Ondine Cleaver from UT Southwestern Medical Center once tried carrying tupperware containers full of frogs from New York to Austin. At security, she realized that she couldn’t possibly subject the animals to harmful doses of X-rays, so she explained the contents of her bag to a TSA agent. “She totally freaked out, but had to peek in the container,” says Cleaver. “We opened it just a slit, and there were 12-14 eyes staring at her. She screamed. She did this 3 times. A few other agents came by to see, and none could deal with the container being opened more than a bit. But they had to make sure there was nothing nefarious inside, so we went through cycles of opening the container, screaming, closing it laughing, and again.” They eventually let her through.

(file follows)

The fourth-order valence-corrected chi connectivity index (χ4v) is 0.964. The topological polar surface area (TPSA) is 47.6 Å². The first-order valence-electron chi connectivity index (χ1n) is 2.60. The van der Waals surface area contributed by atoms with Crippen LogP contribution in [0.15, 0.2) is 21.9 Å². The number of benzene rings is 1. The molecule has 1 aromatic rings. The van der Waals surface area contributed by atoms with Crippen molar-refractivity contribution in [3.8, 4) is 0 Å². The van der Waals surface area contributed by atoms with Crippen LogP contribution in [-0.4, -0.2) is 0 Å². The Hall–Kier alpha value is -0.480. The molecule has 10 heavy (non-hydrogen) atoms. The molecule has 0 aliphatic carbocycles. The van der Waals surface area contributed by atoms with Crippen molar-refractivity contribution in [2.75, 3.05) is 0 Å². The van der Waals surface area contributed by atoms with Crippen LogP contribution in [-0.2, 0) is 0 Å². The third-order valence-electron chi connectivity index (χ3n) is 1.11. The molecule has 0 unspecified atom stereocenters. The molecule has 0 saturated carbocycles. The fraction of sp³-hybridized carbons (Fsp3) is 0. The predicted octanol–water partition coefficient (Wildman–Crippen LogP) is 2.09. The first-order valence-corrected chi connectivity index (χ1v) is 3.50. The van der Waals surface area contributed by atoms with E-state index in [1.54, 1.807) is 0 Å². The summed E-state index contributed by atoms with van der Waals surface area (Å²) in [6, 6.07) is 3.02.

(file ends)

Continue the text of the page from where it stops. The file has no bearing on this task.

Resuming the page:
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 Post subject: Re: Cool science stuff
PostPosted: Thu 06 Jul , 2017 2:05 pm 
The Grey Amaretto as Supermega-awesome Proud Heretic Girl
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That was funny and interesting! :LMAO:

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 Post subject: Re: Cool science stuff
PostPosted: Wed 26 Jul , 2017 5:54 pm 
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Wisconsin company offers microchip implants to employees

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A Wisconsin vending machine company is offering its employees a chance to have a microchip implanted in their hands that they could use to buy snacks, log in to computers or use the copy machine.